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Do some people only perceive half of the world around them?
Imagine looking in the mirror while putting on makeup or shaving. You probably try to make sure you’ve equally groomed both sides of your face. Although it’s likely very easy for you to tell if you haven’t, people with a neurological condition called “hemispatial neglect” can actually perform poorly in this everyday task.
Hemispatial neglect is a lack of awareness for objects in one side of the visual field. However, it’s not a sensory disorder, because the visual system itself is intact. Instead, hemispatial neglect is considered an attention-based deficit. This condition most commonly happens after someone experiences damage to 1+ areas in a group of brain regions called the perisylvian network.
Hemispatial Neglect and Brain Function
Although regions in the left brain hemisphere’s perisylvian network are associated with language, regions in the right perisylvian network are more often involved in paying attention to objects in the space around us. Damage to perisylvian regions usually happens through a stroke involving blood vessels that supply these areas [i.e., middle cerebral artery (MCA)]. The exact location of the damage impacts the type of neglect a person will experience.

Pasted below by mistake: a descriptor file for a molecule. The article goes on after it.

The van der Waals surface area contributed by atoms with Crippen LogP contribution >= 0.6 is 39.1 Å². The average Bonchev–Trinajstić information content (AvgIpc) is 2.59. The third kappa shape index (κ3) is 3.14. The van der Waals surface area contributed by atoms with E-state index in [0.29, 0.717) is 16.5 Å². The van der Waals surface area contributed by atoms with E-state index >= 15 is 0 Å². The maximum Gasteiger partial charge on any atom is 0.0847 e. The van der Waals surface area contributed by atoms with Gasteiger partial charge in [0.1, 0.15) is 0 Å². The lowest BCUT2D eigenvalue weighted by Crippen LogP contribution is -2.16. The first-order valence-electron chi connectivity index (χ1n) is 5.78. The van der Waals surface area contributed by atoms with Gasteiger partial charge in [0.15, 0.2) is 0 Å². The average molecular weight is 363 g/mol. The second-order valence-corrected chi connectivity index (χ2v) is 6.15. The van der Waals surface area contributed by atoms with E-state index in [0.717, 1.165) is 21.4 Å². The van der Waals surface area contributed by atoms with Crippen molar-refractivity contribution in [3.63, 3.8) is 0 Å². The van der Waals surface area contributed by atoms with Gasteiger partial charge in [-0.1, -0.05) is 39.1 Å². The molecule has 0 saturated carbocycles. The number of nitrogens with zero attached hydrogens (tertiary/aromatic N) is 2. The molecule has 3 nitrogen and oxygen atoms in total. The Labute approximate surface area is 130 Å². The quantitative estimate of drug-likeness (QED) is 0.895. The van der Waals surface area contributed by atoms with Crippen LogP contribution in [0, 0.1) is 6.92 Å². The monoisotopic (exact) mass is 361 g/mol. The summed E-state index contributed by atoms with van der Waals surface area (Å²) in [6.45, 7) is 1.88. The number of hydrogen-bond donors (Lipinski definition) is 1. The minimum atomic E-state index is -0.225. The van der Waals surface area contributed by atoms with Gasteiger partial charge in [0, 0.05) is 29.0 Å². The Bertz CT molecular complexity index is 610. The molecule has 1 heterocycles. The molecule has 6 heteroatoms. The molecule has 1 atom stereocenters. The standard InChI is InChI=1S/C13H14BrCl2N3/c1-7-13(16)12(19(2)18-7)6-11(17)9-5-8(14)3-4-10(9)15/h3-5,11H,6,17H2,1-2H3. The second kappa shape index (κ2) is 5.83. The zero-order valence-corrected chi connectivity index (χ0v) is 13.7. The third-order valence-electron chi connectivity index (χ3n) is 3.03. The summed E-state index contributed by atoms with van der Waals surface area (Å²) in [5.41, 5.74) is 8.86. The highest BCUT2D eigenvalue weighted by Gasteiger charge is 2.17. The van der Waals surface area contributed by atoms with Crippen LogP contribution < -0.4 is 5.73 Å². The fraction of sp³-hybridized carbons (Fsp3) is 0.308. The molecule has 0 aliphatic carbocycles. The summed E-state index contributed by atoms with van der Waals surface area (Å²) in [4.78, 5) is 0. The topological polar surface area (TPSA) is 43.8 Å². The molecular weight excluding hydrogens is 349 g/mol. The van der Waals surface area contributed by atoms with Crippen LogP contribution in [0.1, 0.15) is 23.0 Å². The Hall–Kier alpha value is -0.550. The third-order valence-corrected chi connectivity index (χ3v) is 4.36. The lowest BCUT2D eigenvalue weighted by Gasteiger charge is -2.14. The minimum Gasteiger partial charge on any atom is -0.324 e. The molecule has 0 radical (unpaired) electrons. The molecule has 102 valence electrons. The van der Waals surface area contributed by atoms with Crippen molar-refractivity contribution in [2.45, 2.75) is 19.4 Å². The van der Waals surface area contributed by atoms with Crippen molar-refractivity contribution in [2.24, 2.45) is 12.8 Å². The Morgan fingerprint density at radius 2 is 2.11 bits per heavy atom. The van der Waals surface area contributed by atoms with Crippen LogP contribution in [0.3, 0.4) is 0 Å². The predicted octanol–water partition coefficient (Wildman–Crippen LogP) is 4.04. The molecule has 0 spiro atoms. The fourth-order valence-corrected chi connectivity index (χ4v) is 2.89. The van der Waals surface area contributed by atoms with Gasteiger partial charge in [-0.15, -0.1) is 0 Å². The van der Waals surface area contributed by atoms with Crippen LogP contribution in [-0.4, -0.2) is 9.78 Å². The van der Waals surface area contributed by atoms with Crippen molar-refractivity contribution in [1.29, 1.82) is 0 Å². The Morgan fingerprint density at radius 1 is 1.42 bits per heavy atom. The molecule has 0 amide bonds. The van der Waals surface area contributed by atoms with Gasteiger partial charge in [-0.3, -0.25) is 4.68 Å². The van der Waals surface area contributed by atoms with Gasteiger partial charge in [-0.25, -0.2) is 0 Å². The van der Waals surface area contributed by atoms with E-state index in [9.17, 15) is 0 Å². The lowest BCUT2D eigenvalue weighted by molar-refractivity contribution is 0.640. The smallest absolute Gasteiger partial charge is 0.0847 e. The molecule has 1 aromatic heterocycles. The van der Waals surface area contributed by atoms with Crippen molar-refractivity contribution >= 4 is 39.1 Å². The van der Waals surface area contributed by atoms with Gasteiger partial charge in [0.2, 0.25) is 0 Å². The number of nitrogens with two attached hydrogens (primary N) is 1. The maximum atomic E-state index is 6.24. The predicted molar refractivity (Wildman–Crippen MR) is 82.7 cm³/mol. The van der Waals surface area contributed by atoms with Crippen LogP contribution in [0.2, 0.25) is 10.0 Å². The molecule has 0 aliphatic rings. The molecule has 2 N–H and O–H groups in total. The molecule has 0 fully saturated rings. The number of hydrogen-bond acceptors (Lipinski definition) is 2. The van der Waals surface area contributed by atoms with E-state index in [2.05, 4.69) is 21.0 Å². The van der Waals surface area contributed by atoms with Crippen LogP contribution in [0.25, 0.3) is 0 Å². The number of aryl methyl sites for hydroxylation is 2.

Hemispatial neglect is most often seen in patients who had a right MCA stroke, typically resulting in neglect of objects in the left visual field. Someone with neglect of the right visual field would likely have had left-sided brain damage.
Sometimes, people aren’t aware of whole objects in the neglected hemisphere, including people or their own body parts. A person with hemispatial neglect often doesn’t realize the attention-based deficit, which is why personal grooming might not be so easy for some of these individuals.
Unfortunately, there is no established treatment for neglect. Research is ongoing in this area using rehabilitation by learning new strategies, pharmacological management, and neurostimulation.
 Parton, A., Malhotra, P., & Husain, M. (2004). Hemispatial neglect. Journal of Neurology, Neurosurgery & Psychiatry, 75(1), 13-21.
 Karnath, H. O., & Rorden, C. (2012). The anatomy of spatial neglect. Neuropsychologia, 50(6), 1010-1017.
 Gazzaniga, M. S. (2009). The cognitive neurosciences. MIT press.
 Karnath, H. O., Fruhmann Berger, M., Küker, W., & Rorden, C. (2004). The anatomy of spatial neglect based on voxelwise statistical analysis: a study of 140 patients. Cerebral Cortex, 14(10), 1164-1172.
 Riestra, A. R., & Barrett, A. M. (2013). Rehabilitation of spatial neglect. In Handbook of clinical neurology (Vol. 110, pp. 347-355). Elsevier.
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